- Arrange by class: Groups all allocations based on class name.
- Arrange by package: Groups all allocations based on package name.
- Arrange by callstack: Groups all allocations into their corresponding call stack. This option works only if you capture the heap dump while recording allocations. Even so, there are likely to be objects in the heap that were allocated before you started recording, so those allocations appear first, simply listed by class name.
By default, the list is sorted by the Retained Size column. You can click on any of the column headers to change how the list is sorted.
In the Instance View, each instance includes the following:
- Depth: The shortest number of hops from any GC root to the selected instance.
- Shallow Size: Size of this instance.
- Retained Size: Size of memory that this instance dominates (as per the dominator tree.
Save the heap dump as HPROF
Once you capture a heap dump, the data is viewable in the Memory Profiler only
while the profiler is running. When you exit the profiling session, you lose the
heap dump. So if you want to save it for review later, export the heap dump
to an HPROF file by clicking Export heap dump as HPROF file
, in the toolbar below the timeline. In the dialog that appears, be sure
to save the file with the
You can then reopen the file in Android Studio by dragging the file into an empty editor window (or drop it in the file tab bar).
To use a different HPROF analyzer like
you need to convert the HPROF file from Android format to the Java SE HPROF format.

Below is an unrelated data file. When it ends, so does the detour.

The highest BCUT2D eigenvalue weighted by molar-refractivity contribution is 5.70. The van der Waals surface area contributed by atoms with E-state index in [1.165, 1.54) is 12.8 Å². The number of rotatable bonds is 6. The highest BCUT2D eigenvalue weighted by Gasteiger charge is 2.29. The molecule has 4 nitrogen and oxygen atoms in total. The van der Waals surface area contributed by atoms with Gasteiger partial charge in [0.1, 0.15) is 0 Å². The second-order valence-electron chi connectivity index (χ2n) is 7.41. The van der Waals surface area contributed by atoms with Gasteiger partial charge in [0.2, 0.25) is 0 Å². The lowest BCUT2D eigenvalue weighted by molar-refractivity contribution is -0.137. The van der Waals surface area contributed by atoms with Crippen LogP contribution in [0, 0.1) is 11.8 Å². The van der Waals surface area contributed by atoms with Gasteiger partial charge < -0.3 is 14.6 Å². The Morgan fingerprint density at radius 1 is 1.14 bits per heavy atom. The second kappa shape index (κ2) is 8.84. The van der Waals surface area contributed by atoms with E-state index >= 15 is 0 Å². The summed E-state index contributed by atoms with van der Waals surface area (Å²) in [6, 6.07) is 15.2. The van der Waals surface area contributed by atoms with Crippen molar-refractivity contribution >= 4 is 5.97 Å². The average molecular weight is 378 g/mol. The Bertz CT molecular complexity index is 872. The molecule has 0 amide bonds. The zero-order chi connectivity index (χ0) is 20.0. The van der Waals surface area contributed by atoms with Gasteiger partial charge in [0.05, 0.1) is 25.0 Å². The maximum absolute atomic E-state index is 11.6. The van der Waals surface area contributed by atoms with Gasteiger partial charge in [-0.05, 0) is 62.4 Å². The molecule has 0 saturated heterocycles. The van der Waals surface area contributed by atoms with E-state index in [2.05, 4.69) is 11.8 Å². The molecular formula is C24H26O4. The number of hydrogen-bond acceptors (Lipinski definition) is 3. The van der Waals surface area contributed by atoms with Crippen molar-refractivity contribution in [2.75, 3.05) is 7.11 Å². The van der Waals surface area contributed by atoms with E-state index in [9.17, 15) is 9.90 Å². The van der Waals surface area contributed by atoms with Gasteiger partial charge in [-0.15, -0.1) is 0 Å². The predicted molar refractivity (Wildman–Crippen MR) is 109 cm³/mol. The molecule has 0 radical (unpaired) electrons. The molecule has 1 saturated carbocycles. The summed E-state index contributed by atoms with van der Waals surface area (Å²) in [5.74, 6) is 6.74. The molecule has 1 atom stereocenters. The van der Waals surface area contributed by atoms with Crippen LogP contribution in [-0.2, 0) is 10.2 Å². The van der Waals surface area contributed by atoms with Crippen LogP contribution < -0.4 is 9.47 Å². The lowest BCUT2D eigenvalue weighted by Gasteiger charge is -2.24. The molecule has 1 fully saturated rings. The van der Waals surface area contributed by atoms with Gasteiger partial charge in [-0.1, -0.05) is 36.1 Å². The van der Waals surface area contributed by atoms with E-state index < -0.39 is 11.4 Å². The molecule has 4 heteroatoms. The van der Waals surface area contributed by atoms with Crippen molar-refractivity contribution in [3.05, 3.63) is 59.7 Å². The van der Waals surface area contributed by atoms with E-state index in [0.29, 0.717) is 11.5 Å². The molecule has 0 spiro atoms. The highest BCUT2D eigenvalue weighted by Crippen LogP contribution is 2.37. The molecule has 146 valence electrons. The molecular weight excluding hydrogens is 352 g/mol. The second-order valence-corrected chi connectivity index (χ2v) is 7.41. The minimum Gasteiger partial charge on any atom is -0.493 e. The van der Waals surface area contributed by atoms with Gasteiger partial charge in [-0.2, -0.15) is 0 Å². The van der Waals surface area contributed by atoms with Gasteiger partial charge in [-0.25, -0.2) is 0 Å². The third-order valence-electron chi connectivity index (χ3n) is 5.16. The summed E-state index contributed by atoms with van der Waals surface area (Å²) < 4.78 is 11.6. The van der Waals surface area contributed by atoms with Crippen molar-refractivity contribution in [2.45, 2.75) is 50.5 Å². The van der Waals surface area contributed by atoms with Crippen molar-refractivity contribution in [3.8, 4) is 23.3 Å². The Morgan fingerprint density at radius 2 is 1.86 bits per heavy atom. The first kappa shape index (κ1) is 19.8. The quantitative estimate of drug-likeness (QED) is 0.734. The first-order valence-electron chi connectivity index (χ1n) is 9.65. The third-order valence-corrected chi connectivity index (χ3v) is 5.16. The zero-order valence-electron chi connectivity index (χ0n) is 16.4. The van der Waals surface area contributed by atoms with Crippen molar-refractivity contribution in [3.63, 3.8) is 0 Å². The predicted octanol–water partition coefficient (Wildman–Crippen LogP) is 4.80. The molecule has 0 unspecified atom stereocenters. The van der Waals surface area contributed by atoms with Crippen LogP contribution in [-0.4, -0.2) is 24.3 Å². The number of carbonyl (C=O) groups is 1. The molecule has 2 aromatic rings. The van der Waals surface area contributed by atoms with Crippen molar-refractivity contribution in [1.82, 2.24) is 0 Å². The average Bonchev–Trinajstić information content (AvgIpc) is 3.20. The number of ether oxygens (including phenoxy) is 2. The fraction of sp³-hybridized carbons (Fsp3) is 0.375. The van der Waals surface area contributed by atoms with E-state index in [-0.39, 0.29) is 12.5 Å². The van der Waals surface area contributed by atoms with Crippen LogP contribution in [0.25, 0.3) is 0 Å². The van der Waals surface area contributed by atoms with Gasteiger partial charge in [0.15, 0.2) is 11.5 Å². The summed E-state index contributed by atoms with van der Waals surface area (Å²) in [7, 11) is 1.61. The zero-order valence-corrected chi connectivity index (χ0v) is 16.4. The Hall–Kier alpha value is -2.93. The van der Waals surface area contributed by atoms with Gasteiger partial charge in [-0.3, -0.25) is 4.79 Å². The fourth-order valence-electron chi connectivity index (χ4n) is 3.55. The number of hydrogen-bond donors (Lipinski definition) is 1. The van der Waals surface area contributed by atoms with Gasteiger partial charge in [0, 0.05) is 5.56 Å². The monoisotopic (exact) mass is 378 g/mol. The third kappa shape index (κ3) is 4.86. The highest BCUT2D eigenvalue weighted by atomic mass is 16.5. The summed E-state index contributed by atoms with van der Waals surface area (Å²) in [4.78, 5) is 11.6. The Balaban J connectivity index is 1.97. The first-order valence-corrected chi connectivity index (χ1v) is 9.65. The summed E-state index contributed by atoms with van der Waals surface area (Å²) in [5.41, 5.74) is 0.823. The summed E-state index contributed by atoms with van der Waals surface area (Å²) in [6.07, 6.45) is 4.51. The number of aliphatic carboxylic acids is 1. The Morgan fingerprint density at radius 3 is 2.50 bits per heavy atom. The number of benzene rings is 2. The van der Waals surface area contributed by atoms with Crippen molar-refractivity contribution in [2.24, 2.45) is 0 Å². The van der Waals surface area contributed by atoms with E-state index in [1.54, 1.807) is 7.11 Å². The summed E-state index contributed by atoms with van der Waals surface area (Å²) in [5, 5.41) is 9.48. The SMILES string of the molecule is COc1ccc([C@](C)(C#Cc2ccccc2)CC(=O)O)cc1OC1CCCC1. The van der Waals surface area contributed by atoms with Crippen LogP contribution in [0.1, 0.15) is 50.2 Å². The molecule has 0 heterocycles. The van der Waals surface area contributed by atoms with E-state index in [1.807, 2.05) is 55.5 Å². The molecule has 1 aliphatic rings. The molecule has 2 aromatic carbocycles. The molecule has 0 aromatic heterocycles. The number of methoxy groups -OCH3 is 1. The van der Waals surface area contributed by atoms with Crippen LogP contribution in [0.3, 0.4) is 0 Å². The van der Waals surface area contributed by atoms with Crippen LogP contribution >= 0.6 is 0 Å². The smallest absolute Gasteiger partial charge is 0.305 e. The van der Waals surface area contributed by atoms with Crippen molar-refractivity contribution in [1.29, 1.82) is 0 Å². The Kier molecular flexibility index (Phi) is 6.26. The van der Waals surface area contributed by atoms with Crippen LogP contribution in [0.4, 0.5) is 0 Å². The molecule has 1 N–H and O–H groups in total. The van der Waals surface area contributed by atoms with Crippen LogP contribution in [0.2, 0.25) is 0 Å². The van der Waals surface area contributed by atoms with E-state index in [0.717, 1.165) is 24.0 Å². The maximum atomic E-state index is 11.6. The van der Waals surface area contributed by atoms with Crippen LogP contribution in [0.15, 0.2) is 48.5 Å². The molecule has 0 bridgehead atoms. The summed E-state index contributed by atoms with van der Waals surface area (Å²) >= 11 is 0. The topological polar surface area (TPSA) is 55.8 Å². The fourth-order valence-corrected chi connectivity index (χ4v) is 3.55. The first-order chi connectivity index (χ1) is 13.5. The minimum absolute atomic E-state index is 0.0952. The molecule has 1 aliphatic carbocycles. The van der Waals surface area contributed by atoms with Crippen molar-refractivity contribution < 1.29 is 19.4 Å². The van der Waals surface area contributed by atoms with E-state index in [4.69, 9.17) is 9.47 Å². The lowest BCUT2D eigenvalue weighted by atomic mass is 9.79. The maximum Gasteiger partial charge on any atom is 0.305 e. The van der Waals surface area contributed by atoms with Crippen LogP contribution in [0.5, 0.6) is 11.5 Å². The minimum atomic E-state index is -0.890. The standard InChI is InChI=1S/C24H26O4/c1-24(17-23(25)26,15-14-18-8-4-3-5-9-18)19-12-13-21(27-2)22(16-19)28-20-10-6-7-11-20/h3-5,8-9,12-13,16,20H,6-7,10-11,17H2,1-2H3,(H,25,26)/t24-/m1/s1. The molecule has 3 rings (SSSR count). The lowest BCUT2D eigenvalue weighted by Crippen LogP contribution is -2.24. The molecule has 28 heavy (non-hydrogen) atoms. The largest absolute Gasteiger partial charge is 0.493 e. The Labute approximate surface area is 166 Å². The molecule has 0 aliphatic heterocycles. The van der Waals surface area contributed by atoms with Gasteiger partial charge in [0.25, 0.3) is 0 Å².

You can do so with the
hprof-conv tool provided in the
android_sdk/platform-tools/ directory. Run the
command with two arguments: the original HPROF file and the location to write the converted HPROF
file. For example:
hprof-conv heap-original.hprof heap-converted.hprof
Techniques for profiling your memory
While using the Memory Profiler, you should stress your app code and try forcing memory leaks. One way to provoke memory leaks in your app is to let it run for a while before inspecting the heap. Leaks might trickle up to the top of the allocations in the heap. However, the smaller the leak, the longer you need to run the app in order to see it.
You can also trigger a memory leak in one of the following ways:
- Rotate the device from portrait to landscape and back again multiple times while in different
activity states. Rotating the device can often cause an app to leak an
Viewobject because the system recreates the
Activityand if your app holds a reference to one of those objects somewhere else, the system can't garbage collect it.
- Switch between your app and another app while in different activity states (navigate to the Home screen, then return to your app).
Tip: You can also perform the above steps by using the monkeyrunner test framework.